Fascinating flowers bloom at the horse racecourse


Some male members of the club were already there. I asked them to be with the senior maiko Umeyae. Umedhiho, the younger maiko, and I sat down in a box seat which is set a little away. Fortunately, a club member who was familiar with horse races was in the same box. He taught us how to fill in the betting ticket. I decided to buy the “win” ticket, which is the simplest one. Umechiyo looked for horse names that sounded strong or watched the marks in a racing form for me. Her dangling hairpin swung every time she tilted her head.

I told her “I hope your guess is right” and bought the ticket. She said “Thank you very much, onee-han (older sister)”with a smile. How adorable!

I even imagined staying in the dream world and not going back to the real world. It was only natural for me to think of such a thing at this time. Actually, there are many movies and novels that describe such people since the old days.

Meanwhile, other club members came and joined us. We were very excited and watched horse races with maiko. We moved to the stands outside and bought beer together. All people watched Umechiho and us. She was a beautiful flower blooming in a drab horse racecourse.






The main race was over and the first part of the seminar was successfully finished. Before going to “Umeno” of Kamishichiken, which is the stage of the second part of the seminar, we joined Umeyae and other members. They were on the different seats.

But I notice her face a bit rigid. Suddenly, I felt uneasy. I was the only woman in the club members this time. But I never went to see how she was. She might have been worried being left alone surrounded by men in the horse racecourse and it was the first experience for her to go to such a place. Again, I felt how careless I was.



Enjoying ozashiki play


On the way to “Umeno”, I was reflecting on my behavior. But as soon as I reached there, the euphoria of the dream world dispelled such mood.

All other maiko and geigi welcomed us in the ozashiki room. They walked between us to pour sake and we enjoyed taking photos with them. They are real professional ntertainers.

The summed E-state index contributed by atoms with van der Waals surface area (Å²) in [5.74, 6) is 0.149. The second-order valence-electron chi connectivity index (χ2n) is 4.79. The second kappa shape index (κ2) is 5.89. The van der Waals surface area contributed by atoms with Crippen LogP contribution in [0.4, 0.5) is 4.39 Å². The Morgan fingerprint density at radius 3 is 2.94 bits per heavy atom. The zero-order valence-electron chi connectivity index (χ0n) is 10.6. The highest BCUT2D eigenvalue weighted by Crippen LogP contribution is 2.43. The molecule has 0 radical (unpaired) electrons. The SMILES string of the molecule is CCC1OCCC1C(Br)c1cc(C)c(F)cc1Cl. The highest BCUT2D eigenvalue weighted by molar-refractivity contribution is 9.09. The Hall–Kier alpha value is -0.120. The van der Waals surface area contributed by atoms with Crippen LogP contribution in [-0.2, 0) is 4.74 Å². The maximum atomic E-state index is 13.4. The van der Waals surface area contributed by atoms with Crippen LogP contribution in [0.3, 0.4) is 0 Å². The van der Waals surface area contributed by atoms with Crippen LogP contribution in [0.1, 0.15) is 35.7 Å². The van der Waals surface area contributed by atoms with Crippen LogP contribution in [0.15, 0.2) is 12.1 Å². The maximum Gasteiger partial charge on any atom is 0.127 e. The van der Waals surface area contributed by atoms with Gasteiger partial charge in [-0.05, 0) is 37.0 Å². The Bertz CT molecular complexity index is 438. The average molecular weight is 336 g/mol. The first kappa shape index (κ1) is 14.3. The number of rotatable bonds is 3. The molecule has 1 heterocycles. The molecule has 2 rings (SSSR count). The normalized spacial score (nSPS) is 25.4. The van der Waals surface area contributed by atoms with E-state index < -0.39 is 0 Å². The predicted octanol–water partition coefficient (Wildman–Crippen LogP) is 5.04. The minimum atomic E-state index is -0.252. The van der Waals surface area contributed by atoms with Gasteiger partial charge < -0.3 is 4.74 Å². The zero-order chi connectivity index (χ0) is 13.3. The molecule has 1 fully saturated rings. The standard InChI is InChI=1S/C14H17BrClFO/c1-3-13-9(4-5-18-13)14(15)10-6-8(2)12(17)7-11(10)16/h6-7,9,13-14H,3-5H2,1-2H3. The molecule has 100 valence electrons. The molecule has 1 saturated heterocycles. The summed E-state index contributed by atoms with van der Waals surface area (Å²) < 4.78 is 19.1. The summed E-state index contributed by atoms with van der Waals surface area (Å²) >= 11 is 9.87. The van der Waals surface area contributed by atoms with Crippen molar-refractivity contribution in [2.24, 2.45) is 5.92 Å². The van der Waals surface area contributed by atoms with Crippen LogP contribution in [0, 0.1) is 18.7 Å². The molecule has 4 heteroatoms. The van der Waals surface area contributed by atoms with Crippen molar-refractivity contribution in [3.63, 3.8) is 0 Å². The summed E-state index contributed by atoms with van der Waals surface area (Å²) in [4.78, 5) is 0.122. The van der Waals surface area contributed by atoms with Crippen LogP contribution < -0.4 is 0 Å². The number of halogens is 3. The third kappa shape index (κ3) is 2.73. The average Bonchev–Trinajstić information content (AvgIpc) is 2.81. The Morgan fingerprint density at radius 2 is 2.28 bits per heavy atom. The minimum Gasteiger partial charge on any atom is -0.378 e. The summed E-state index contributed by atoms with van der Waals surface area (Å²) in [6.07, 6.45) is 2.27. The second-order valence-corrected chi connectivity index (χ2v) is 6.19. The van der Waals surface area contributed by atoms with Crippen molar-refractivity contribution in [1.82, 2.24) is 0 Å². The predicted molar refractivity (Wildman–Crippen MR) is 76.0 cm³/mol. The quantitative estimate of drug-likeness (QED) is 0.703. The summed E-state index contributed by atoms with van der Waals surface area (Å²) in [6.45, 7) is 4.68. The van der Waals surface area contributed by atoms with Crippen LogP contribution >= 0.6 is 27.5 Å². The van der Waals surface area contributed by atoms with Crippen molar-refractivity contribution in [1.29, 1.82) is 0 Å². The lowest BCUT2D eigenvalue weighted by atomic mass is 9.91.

They walk soundlessly and gracefully. Their movement was almost like flying butterflies.

I met geigi for the first time in my life here and I was really fascinated by their charm. Compared with maiko, the appearance of geigi is conservative but because of that, they have mature atmosphere. They were elegant but their skillful talk made me laugh a lot.



“In all of these classes, music and dance were only part of what we learned. Because a girl who has mastered the various arts will still come off badly at a party if she hasn’t learned proper comportment and behavior. This is one reason the teachers always insist upon good manners and bearing in their students, even when a girl is only scurrying down the hall toward the toilet. When you’re taking a lesson in shamisen, for example, you’ll be corrected for speaking in anything but the most proper language, or for speaking in a regional accent rather than in Kyoto speech, or for slouching, or walking in lumbering steps. In fact, the most severe scolding a girl is likely to receive probably won’t be for playing her instrument badly or failing to learn the words to a song, but rather for having dirty fingernails, or being disrespectful, or something of that sort.”


“Memoirs of a Geisha” Arthur Golden



Then I noticed that Umechiho was not in the room. I wondered why but other maiko started dancing in the room. I was attracted by the dance and stopped thinking of her. After the dance, we enjoyed “Tora Tora”, which is the traditional ozashiki play. It was the zenith of the dream world.

But I was behind the scheduled a lot at the time. The last Shinkansen for Tokyo was 9:34 p.m. It was already nine o’clock.


Rushing in bare feet in the night Kyoto


I was panic stricken. I asked to call a taxi and headed for Kyoto Station with other members. We were able to slip into the station if we straight went to the station. But I left my baggage at the hotel. I got off the taxi near the hotel, took off my high heels, and started running in the dark Kyoto.

I rushed into the hotel lobby, received my baggage from the frightened cloak staff, ran to the station, passed the ticket gate, and climbed to the platform. Then I suddenly noticed people saw my bare feet with curious eyes. It was the point which made me go back to the real world from the dream world.





Luckily, I was able to catch the last Shinkansen. In the train headed for Tokyo, I was thinking about Umechiho. She did not appear at the ozashiki room in the day. She got in the car before her senior maiko. She enjoyed drinking beer at the racecourse.

I even imagined that she might be scolded because of such behavior.

There is no way to dispel such anxiety in the real world. I have to visit the dream world again to quell my anxiety.

To make it realize, I will have to work hard and succeed in the business to visit hanamachi with a lot of money someday.

I will need some experience to be a smart customer, too. From now on, I set it as my objective in the real world. Hanamachi is the place where people can freely come and go between the dream world and the real world. But I must get the freedom to go there by myself.

Last but not least, I thank Shota Harada and Daisuke Wada, the organizers of Creative Deconstruction Club, and all club members for sharing the seminar “A day with maiko in Kyoto”. And I am deeply thankful to Mr. Sukemoto earnestly for giving me the wonderful assignment of escorting maiko.